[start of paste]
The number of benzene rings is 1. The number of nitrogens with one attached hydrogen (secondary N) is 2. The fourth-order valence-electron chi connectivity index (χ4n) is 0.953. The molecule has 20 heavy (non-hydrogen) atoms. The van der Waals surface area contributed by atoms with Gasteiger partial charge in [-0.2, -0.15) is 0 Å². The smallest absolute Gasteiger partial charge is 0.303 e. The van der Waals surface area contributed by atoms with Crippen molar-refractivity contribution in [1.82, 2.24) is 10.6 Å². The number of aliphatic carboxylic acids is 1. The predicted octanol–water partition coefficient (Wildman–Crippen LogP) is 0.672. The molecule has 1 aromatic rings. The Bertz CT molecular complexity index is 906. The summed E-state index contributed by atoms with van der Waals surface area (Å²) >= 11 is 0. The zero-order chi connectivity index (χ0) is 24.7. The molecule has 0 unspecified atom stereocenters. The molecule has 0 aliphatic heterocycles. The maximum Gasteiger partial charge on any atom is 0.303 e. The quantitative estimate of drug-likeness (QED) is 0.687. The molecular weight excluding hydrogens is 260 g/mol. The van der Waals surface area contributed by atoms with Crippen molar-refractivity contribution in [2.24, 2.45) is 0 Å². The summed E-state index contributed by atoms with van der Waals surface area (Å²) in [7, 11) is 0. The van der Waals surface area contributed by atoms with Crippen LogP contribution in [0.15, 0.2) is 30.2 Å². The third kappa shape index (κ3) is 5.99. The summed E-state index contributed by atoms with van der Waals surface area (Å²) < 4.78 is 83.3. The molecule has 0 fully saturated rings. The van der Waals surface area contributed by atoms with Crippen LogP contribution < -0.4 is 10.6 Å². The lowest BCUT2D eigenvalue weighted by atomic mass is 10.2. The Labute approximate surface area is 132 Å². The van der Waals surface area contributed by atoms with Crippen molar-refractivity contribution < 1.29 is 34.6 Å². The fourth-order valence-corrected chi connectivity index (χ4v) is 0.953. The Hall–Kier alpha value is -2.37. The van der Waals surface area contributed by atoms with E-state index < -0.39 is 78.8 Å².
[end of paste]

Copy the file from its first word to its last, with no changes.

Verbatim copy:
The number of benzene rings is 1. The number of nitrogens with one attached hydrogen (secondary N) is 2. The fourth-order valence-electron chi connectivity index (χ4n) is 0.953. The molecule has 20 heavy (non-hydrogen) atoms. The van der Waals surface area contributed by atoms with Gasteiger partial charge in [-0.2, -0.15) is 0 Å². The smallest absolute Gasteiger partial charge is 0.303 e. The van der Waals surface area contributed by atoms with Crippen molar-refractivity contribution in [1.82, 2.24) is 10.6 Å². The number of aliphatic carboxylic acids is 1. The predicted octanol–water partition coefficient (Wildman–Crippen LogP) is 0.672. The molecule has 1 aromatic rings. The Bertz CT molecular complexity index is 906. The summed E-state index contributed by atoms with van der Waals surface area (Å²) >= 11 is 0. The zero-order chi connectivity index (χ0) is 24.7. The molecule has 0 unspecified atom stereocenters. The molecule has 0 aliphatic heterocycles. The maximum Gasteiger partial charge on any atom is 0.303 e. The quantitative estimate of drug-likeness (QED) is 0.687. The molecular weight excluding hydrogens is 260 g/mol. The van der Waals surface area contributed by atoms with Crippen molar-refractivity contribution in [2.24, 2.45) is 0 Å². The summed E-state index contributed by atoms with van der Waals surface area (Å²) in [7, 11) is 0. The van der Waals surface area contributed by atoms with Crippen LogP contribution in [0.15, 0.2) is 30.2 Å². The third kappa shape index (κ3) is 5.99. The summed E-state index contributed by atoms with van der Waals surface area (Å²) < 4.78 is 83.3. The molecule has 0 fully saturated rings. The van der Waals surface area contributed by atoms with Crippen LogP contribution < -0.4 is 10.6 Å². The lowest BCUT2D eigenvalue weighted by atomic mass is 10.2. The Labute approximate surface area is 132 Å². The van der Waals surface area contributed by atoms with Crippen molar-refractivity contribution < 1.29 is 34.6 Å². The fourth-order valence-corrected chi connectivity index (χ4v) is 0.953. The Hall–Kier alpha value is -2.37. The van der Waals surface area contributed by atoms with E-state index < -0.39 is 78.8 Å².